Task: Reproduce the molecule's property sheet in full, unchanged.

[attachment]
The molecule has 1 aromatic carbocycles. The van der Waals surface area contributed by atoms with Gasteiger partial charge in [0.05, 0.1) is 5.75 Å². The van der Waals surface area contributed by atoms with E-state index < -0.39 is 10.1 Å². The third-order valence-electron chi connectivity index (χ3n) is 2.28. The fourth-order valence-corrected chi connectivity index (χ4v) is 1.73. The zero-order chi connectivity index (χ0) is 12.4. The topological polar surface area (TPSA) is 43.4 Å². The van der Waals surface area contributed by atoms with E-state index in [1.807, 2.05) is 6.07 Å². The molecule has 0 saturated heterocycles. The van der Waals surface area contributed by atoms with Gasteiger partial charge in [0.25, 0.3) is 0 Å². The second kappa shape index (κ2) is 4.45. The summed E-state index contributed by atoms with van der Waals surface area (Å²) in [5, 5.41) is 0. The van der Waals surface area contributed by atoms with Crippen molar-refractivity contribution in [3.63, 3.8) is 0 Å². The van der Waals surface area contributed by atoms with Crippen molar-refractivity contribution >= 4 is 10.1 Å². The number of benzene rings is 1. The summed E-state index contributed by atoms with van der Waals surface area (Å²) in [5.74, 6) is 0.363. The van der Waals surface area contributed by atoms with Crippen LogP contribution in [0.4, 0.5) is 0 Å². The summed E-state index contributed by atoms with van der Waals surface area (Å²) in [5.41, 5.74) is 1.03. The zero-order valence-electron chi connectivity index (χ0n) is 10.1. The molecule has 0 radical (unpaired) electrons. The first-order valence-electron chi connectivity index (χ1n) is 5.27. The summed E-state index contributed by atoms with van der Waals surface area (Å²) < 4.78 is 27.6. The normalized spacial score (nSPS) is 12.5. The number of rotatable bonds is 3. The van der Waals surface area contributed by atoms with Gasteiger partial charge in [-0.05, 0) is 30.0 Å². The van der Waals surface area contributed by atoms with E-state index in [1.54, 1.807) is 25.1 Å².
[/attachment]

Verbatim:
The molecule has 1 aromatic carbocycles. The van der Waals surface area contributed by atoms with Gasteiger partial charge in [0.05, 0.1) is 5.75 Å². The van der Waals surface area contributed by atoms with E-state index < -0.39 is 10.1 Å². The third-order valence-electron chi connectivity index (χ3n) is 2.28. The fourth-order valence-corrected chi connectivity index (χ4v) is 1.73. The zero-order chi connectivity index (χ0) is 12.4. The topological polar surface area (TPSA) is 43.4 Å². The van der Waals surface area contributed by atoms with E-state index in [1.807, 2.05) is 6.07 Å². The molecule has 0 saturated heterocycles. The van der Waals surface area contributed by atoms with Gasteiger partial charge in [0.25, 0.3) is 0 Å². The second kappa shape index (κ2) is 4.45. The summed E-state index contributed by atoms with van der Waals surface area (Å²) in [5, 5.41) is 0. The van der Waals surface area contributed by atoms with Crippen molar-refractivity contribution in [3.63, 3.8) is 0 Å². The van der Waals surface area contributed by atoms with Crippen molar-refractivity contribution >= 4 is 10.1 Å². The number of benzene rings is 1. The summed E-state index contributed by atoms with van der Waals surface area (Å²) in [5.74, 6) is 0.363. The van der Waals surface area contributed by atoms with Crippen LogP contribution in [0.4, 0.5) is 0 Å². The summed E-state index contributed by atoms with van der Waals surface area (Å²) in [5.41, 5.74) is 1.03. The zero-order valence-electron chi connectivity index (χ0n) is 10.1. The molecule has 0 radical (unpaired) electrons. The first-order valence-electron chi connectivity index (χ1n) is 5.27. The summed E-state index contributed by atoms with van der Waals surface area (Å²) < 4.78 is 27.6. The normalized spacial score (nSPS) is 12.5. The number of rotatable bonds is 3. The van der Waals surface area contributed by atoms with Gasteiger partial charge in [-0.05, 0) is 30.0 Å². The van der Waals surface area contributed by atoms with E-state index in [1.54, 1.807) is 25.1 Å².